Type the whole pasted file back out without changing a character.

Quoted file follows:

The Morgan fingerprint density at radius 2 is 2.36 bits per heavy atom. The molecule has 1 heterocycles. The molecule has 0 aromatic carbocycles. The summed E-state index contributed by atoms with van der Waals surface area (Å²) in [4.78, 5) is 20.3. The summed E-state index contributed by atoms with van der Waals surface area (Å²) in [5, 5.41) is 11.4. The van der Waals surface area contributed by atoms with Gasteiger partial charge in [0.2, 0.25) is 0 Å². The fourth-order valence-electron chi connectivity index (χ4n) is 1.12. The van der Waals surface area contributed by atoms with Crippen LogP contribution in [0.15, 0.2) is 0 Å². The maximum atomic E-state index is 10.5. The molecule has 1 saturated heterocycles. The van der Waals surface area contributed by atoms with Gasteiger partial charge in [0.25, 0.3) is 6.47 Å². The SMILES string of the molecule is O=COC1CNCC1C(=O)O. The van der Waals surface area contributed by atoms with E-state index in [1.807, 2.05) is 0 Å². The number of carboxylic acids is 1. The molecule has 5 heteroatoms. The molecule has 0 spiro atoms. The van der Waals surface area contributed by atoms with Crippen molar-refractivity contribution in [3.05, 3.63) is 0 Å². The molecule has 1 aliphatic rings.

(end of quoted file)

The Morgan fingerprint density at radius 2 is 2.36 bits per heavy atom. The molecule has 1 heterocycles. The molecule has 0 aromatic carbocycles. The summed E-state index contributed by atoms with van der Waals surface area (Å²) in [4.78, 5) is 20.3. The summed E-state index contributed by atoms with van der Waals surface area (Å²) in [5, 5.41) is 11.4. The van der Waals surface area contributed by atoms with Gasteiger partial charge in [0.2, 0.25) is 0 Å². The fourth-order valence-electron chi connectivity index (χ4n) is 1.12. The van der Waals surface area contributed by atoms with Crippen LogP contribution in [0.15, 0.2) is 0 Å². The maximum atomic E-state index is 10.5. The molecule has 1 saturated heterocycles. The van der Waals surface area contributed by atoms with Gasteiger partial charge in [0.25, 0.3) is 6.47 Å². The SMILES string of the molecule is O=COC1CNCC1C(=O)O. The van der Waals surface area contributed by atoms with E-state index in [1.807, 2.05) is 0 Å². The number of carboxylic acids is 1. The molecule has 5 heteroatoms. The molecule has 0 spiro atoms. The van der Waals surface area contributed by atoms with Crippen molar-refractivity contribution in [3.05, 3.63) is 0 Å². The molecule has 1 aliphatic rings.